Corbyn: Voter ID plans discriminate against ethnic minorities

image copyrightAFP
image captionJeremy Corbyn made the comments at a rally after the Queen's speech

Plans to make all UK voters prove their identity will "disproportionately" discriminate against ethnic minorities, Labour leader Jeremy Corbyn has said.

The government outlined plans in the Queen's speech on Monday to require people to bring photo ID to polling stations in order to vote.

Mr Corbyn claimed the move was an attempt to "suppress voters" and "rig" the next general election result.

Ministers say there will be free ID for people who can't prove their identity.

However, people will still have to apply to their local councils for the documents as an alternative to other forms of approved photographic ID, such as passports and driving licences.

The proposals follow two trials which involved five areas in England during council elections last year and 10 areas in May this year.

During the first trial, about 340 people were turned away from voting and did not return with ID, compared to about 750 people in the second trial. That represented less than 1% of eligible voters in both trials.

Currently, only voters in Northern Ireland have to show photo ID before they can cast their vote.

Speaking at a rally on Monday, shortly after the Queen's speech, Mr Corbyn said the plans were a "blatant attempt" by the Conservative Party to "deny people their democratic rights".

He added: "The people that the Tories are trying to stop voting will be disproportionately from ethnic minority backgrounds, and they will disproportionately be working class voters of all ethnicities."

media captionWhat did we learn from the Queen's Speech? The BBC's Helen Catt explains

Research in 2015 by the Electoral Commission, the independent body that sets the standards of elections in the UK, indicated that about 3.5 million citizens, or 7.5% of the electorate, did not have access to any approved photo ID.

The research suggested that women are considerably less likely than men, and black people considerably less likely than white people, to have a driving licence.

Certain ethnic groups such as Gypsies and Irish Travellers are also much less likely than the average to have a passport, it found.

The government said the plans would help give the public confidence that elections are "secure and fit for the 21st century".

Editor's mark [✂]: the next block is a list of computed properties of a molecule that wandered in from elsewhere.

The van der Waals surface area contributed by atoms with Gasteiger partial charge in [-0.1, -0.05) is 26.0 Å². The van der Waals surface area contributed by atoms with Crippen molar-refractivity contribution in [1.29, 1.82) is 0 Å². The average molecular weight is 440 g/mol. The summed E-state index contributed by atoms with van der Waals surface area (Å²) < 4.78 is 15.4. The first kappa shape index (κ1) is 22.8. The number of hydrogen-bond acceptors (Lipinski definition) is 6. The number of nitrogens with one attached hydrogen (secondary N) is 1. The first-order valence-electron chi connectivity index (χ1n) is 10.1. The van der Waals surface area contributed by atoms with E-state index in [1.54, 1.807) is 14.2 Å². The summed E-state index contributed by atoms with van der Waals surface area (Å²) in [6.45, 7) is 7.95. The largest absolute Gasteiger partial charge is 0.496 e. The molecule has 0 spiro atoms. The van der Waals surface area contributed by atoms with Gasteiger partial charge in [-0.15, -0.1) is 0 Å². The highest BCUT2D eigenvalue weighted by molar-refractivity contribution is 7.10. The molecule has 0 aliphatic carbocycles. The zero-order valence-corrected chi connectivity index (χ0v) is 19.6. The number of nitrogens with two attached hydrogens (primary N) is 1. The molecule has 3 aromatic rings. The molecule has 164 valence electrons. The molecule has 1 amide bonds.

Commons leader Jacob Rees-Mogg told LBC the practise of showing ID has been used for many years in Northern Ireland and the "integrity of the voting system is important", particularly in regard to postal voting.

While there would be "administrative inconvenience" for people who don't currently have any other documents, he said people would not have to pay for them.

Any changes to the rules would require new legislation, the Cabinet Office has confirmed, making it extremely unlikely it will happen if there is a snap election later this year.

Boris Johnson does not have a majority in the Commons, meaning his ability to pass new laws is extremely limited without the support of the opposition.


Campaign group the Electoral Reform Society said its research suggested there were only eight allegations of impersonation made out of the millions of votes cast during council elections in 2018.

Its chief executive, Darren Hughes, said 3.5 million voters did not have access to photo ID, making them vulnerable to missing out.

"When millions of people lack photo ID, these mooted plans risk raising the drawbridge to huge numbers of marginalised voters - including many elderly and BAME (black, Asian and minority ethnic) voters," said Mr Hughes.

However, Conservative Party chairman James Cleverly accused Mr Corbyn of "sowing the seeds of division".

"If anything, tougher checks against electoral fraud will protect the democratic rights of all communities," Mr Cleverly added.

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